crime of “direct and public incitement to genocide” in violation of
international law – punishable whether or not a genocide has occurred – who is
complicit in crimes against humanity both at home and abroad – has no place at
the UN. Let alone at its most distinguished podium.
Indeed, how can a UN
forum host one who openly and avowedly seeks the destruction of a member state?
As UN Secretary-General Ban Kimoon said recently in Tehran, “I strongly reject
threats by any member state to destroy another or outrageous attempts to deny
historical facts, such as the Holocaust” – yet, Ahmadinejad continues to call
for the destruction of Israel while denying the Holocaust.
clear and compelling evidence of Ahmadinejad’s inadmissibility to the US under
both domestic and international law, he is likely to return to the UN because of
the 1947 Headquarters Agreement – a UN treaty wherein the US agreed not to
impede access of representatives of member states to UN headquarters in New
While this agreement is said to trump American domestic law, the
fact is that the Vienna Law of Treaties affirms that jus cogens – the preemptory
norms of international law – such as incitement to genocide and crimes against
humanity – override any treaty. Ahmadinejad’s crimes are such jus cogens crimes.
The Headquarters Agreement should not avail and must not
Moreover, Article 99 of the UN Charter grants the
secretary-general the power to refer issues that “threaten the maintenance of
international peace and security” to the UN Security Council. This can – and
should – be done, as surely there is no greater threat to international peace
and security today than Ahmadinejad’s Iran.
Member states should call on
the secretary-general to take proactive measures to ensure the UN does not
provide a forum to one who callously and deliberately defies, mocks and violates
the principles and decisions of the UN and its respective agencies, its charter,
and American law itself.
If the US nonetheless allows him entry,
Ahmadinejad’s travel should be restricted to only those parts of New York under
UN authority, the Iranian Mission and the airport. The US government is not
obliged to treat him as an innocent tourist; rather, it should isolate and shun
him as the war criminal he is.
Even if none of these options is
exercised, there are ways to break this cycle of impunity and hold the Iranian
leadership accountable for its crimes.
The international community should
act in solidarity with the oppressed people of Iran by providing neither shield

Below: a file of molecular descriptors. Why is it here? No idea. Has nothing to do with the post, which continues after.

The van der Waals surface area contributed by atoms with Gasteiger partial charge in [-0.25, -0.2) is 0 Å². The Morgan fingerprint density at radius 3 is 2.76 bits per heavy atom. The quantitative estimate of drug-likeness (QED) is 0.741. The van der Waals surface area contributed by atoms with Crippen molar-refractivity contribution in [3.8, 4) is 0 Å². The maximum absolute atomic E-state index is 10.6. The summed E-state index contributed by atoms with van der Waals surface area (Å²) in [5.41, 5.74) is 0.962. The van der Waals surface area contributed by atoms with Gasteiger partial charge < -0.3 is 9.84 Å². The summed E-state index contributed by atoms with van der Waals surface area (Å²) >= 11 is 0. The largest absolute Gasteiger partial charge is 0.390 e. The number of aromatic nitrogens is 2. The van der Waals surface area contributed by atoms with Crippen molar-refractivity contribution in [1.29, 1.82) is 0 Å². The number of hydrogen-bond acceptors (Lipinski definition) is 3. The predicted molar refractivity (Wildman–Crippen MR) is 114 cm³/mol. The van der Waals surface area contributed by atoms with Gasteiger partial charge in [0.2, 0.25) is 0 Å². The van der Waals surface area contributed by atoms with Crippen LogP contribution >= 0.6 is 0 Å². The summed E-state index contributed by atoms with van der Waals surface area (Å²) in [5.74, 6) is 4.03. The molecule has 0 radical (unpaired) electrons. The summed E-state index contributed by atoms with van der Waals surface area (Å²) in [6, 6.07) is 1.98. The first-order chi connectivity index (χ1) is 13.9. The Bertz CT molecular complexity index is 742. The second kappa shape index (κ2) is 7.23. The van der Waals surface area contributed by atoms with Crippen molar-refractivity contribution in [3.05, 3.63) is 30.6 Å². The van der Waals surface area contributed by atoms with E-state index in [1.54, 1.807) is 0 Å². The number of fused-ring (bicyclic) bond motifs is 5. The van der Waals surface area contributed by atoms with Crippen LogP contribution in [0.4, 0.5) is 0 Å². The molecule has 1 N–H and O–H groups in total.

nor platform for their oppressors.
Countries should fulfill their
responsibilities under international law – including the Genocide Convention –
and refer the Iranian leaders’ criminal incitement to genocide to appropriate UN
agencies for investigation and sanction.
It is astonishing that this
criminal incitement has yet to be addressed by any UN body, though the UN finds
it fit to give Ahmadinejad a podium this week.
complaints against Iran could be initiated at the International Court of
Justice, while the Iranian leadership could be made to answer for its crimes at
the International Criminal Court.
Similarly, Ahmadinejad and other
Iranian leaders should be placed on a watchlist by concerned countries,
preventing their entrance as “inadmissible persons.”
comprehensive, consequential and targeted multilateral sanctions must be adopted
– and enforced – not only for Iran’s continued pursuit of nuclear weapons, but
also for its sponsorship of international terrorism and massive violations of
History shows that sustained international juridical
efforts can bring dictators like Milosevic and Pinochet to
Ahmadinejad must be held to account for his criminality – not
rewarded for it. Our choice is clear: We can either act or be on the wrong side
Irwin Cotler is a Canadian member of Parliament and is the
former minister of justice and attorney-general of Canada. He is a
professor of law (Emeritus) at McGill University and has written extensively on
Iran and has previously prosecuted for incitement to genocide. He is a former
Canadian justice minister and currently a co-chairman of the Inter-Parliamentary
Group for Human Rights in Iran.•